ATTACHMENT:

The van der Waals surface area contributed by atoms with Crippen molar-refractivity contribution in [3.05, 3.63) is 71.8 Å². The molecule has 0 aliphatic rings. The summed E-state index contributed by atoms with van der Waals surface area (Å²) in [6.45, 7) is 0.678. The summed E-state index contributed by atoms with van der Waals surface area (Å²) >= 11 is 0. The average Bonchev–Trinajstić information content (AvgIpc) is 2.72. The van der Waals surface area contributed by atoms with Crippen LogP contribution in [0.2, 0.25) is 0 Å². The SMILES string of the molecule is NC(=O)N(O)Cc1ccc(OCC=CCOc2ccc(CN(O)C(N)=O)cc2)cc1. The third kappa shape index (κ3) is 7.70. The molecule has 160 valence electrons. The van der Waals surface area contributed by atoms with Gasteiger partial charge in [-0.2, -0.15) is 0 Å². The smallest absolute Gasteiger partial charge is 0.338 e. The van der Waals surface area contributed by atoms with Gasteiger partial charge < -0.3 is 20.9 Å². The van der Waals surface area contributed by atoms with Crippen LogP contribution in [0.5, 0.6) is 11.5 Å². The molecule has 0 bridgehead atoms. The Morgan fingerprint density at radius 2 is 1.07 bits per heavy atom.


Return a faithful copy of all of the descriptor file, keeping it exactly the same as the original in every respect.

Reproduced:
The van der Waals surface area contributed by atoms with Crippen molar-refractivity contribution in [3.05, 3.63) is 71.8 Å². The molecule has 0 aliphatic rings. The summed E-state index contributed by atoms with van der Waals surface area (Å²) in [6.45, 7) is 0.678. The summed E-state index contributed by atoms with van der Waals surface area (Å²) >= 11 is 0. The average Bonchev–Trinajstić information content (AvgIpc) is 2.72. The van der Waals surface area contributed by atoms with Crippen LogP contribution in [0.2, 0.25) is 0 Å². The SMILES string of the molecule is NC(=O)N(O)Cc1ccc(OCC=CCOc2ccc(CN(O)C(N)=O)cc2)cc1. The third kappa shape index (κ3) is 7.70. The molecule has 160 valence electrons. The van der Waals surface area contributed by atoms with Gasteiger partial charge in [-0.2, -0.15) is 0 Å². The smallest absolute Gasteiger partial charge is 0.338 e. The van der Waals surface area contributed by atoms with Gasteiger partial charge < -0.3 is 20.9 Å². The van der Waals surface area contributed by atoms with Crippen LogP contribution in [0.5, 0.6) is 11.5 Å². The molecule has 0 bridgehead atoms. The Morgan fingerprint density at radius 2 is 1.07 bits per heavy atom.